Parenthood, Family Friendly Workplaces, and the Gender Gaps in Early Work Careers

81 Pages Posted: 30 Aug 2018

See all articles by V. Joseph Hotz

V. Joseph Hotz

Duke University; National Bureau of Economic Research (NBER); IZA Institute of Labor Economics

Per Johansson

IFAU - Institute for Labour Market Policy Evaluation; Uppsala University - Department of Economics; IZA Institute of Labor Economics

Arizo Karimi

Uppsala University; IFAU - Institute for Labour Market Policy Evaluation

Date Written: June 15, 2018

Abstract

We consider the role that workplace attributes play in accounting for the divergence in the careers of women and men, with the onset of parenthood. We exploit matched employer-employee data from Sweden to characterize a model-based index of workplace “family friendliness” and analyze the effect of more family friendly workplaces on the career gaps between mothers and fathers. We find that exogenously moving mothers to more family friendly workplaces would raise their wages and labor income. In contrast, such moves would entail reductions in the same outcomes for fathers, resulting in sizeable improvements in the parental gender gap in wages and income. At the same time, working in more family friendly workplaces would not reduce the penalty to wage rates earned by women with their transition to motherhood (i.e., the motherhood penalty), but it would reduce the motherhood penalty to earned income by facilitating mothers working more hours. Furthermore, the benefits of family friendly workplaces appear to come at the expense of the occupational skill progression of mothers relative to non-mothers, impeding mothers’ ability to climb career ladders over the longer run. Finally, using auxiliary data based on a survey, we find that jobs – as defined by our index – are more substitutable for one another in family friendly workplaces. This substitutability of workers in more family friendly workplaces appears to be the mechanism that facilitates mothers’ ability to balance work and family responsibilities in such workplaces. At the same time, it also may partially explain our finding that more family friendly workplaces slow mothers’ occupational skill-progression.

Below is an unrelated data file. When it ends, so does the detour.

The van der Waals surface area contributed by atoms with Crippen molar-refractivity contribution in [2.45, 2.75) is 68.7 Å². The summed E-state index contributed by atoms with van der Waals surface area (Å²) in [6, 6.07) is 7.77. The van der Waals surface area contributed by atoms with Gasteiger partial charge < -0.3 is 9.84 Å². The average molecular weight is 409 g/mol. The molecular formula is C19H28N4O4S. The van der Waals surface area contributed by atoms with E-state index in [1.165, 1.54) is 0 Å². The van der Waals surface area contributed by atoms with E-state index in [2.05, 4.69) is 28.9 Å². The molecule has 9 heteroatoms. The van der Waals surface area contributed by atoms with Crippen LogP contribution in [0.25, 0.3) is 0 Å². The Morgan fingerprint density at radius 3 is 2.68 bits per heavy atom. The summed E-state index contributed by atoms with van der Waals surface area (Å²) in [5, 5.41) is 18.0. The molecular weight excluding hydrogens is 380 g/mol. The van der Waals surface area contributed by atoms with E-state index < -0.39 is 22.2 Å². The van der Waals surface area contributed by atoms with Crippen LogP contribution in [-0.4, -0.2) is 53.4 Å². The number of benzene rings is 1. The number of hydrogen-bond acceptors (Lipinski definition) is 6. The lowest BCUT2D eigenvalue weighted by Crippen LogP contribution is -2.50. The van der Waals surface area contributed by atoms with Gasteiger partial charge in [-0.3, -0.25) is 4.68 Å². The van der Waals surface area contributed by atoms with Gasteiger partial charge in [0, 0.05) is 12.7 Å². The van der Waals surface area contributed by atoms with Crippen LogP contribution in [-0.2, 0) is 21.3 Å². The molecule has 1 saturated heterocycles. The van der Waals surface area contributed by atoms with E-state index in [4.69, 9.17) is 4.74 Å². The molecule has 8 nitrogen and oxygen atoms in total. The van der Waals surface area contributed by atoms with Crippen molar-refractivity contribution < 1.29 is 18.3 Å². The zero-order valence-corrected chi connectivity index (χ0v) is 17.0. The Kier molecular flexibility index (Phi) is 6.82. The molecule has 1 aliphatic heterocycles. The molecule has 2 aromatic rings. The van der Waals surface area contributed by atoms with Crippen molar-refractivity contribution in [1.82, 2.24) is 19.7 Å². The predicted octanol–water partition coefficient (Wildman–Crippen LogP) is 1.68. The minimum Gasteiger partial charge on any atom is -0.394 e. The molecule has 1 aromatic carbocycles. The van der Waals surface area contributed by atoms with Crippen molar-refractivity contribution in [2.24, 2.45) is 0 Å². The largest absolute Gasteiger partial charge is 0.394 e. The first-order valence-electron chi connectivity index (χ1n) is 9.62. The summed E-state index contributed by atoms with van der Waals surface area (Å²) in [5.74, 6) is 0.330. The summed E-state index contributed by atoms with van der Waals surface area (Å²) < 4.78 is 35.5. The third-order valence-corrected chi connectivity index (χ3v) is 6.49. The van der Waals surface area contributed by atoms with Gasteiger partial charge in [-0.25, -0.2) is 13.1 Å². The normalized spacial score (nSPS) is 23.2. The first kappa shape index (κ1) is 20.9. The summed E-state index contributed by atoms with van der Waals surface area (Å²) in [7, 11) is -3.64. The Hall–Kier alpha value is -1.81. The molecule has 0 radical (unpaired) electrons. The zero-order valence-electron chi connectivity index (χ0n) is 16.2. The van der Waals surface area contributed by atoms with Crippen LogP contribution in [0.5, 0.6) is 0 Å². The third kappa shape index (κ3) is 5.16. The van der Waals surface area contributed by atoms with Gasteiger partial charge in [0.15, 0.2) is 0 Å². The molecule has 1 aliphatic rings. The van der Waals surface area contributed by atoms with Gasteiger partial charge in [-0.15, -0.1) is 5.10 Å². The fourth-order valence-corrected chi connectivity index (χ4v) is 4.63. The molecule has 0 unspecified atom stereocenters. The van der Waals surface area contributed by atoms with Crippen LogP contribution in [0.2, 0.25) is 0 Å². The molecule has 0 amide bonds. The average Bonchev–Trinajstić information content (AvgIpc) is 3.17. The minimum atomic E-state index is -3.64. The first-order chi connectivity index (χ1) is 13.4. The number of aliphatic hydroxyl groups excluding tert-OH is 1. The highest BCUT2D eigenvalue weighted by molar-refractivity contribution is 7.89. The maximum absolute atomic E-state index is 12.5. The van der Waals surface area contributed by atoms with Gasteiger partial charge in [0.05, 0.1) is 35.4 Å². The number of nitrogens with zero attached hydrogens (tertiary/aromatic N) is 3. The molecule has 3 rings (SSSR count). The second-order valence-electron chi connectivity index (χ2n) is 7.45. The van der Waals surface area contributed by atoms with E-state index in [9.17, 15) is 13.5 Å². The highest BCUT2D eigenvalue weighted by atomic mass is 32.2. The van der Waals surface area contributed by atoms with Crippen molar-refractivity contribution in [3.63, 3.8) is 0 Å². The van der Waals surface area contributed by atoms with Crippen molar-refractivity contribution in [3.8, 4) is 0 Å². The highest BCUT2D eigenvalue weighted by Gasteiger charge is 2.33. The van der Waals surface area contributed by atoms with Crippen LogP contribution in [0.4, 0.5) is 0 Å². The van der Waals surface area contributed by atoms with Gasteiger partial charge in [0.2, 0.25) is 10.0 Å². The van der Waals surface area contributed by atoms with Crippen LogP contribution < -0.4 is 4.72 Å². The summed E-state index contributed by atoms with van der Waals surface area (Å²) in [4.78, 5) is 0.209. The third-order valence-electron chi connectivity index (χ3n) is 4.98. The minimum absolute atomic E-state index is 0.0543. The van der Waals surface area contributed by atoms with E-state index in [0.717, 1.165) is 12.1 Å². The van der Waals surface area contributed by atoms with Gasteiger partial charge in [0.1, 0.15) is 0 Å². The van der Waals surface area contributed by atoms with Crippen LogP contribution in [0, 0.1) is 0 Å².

Keywords: Gender gaps, parenthood, family friendly workplaces

JEL Classification: J13, J16, J24, J31, J62

Suggested Citation

Hotz, V. Joseph and Johansson, Per and Karimi, Arizo, Parenthood, Family Friendly Workplaces, and the Gender Gaps in Early Work Careers (June 15, 2018). Economic Research Initiatives at Duke (ERID) Working Paper No. 270, Available at SSRN: https://ssrn.com/abstract=3236426 or http://dx.doi.org/10.2139/ssrn.3236426

V. Joseph Hotz (Contact Author)

Duke University ( email )

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HOME PAGE: http://www.econ.duke.edu/~vjh3

National Bureau of Economic Research (NBER)

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IZA Institute of Labor Economics ( email )

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Germany

Per Johansson

IFAU - Institute for Labour Market Policy Evaluation ( email )

Box 513
751 20 Uppsala
Sweden
+ 46 18 471 70 86 (Phone)
+ 46 18 471 70 71 (Fax)

Uppsala University - Department of Economics ( email )

Uppsala, 751 20
Sweden

IZA Institute of Labor Economics

P.O. Box 7240
Bonn, D-53072
Germany

Arizo Karimi

Uppsala University ( email )

Box 513
Uppsala, 751 20
Sweden

IFAU - Institute for Labour Market Policy Evaluation ( email )

Box 513
751 20 Uppsala
Sweden

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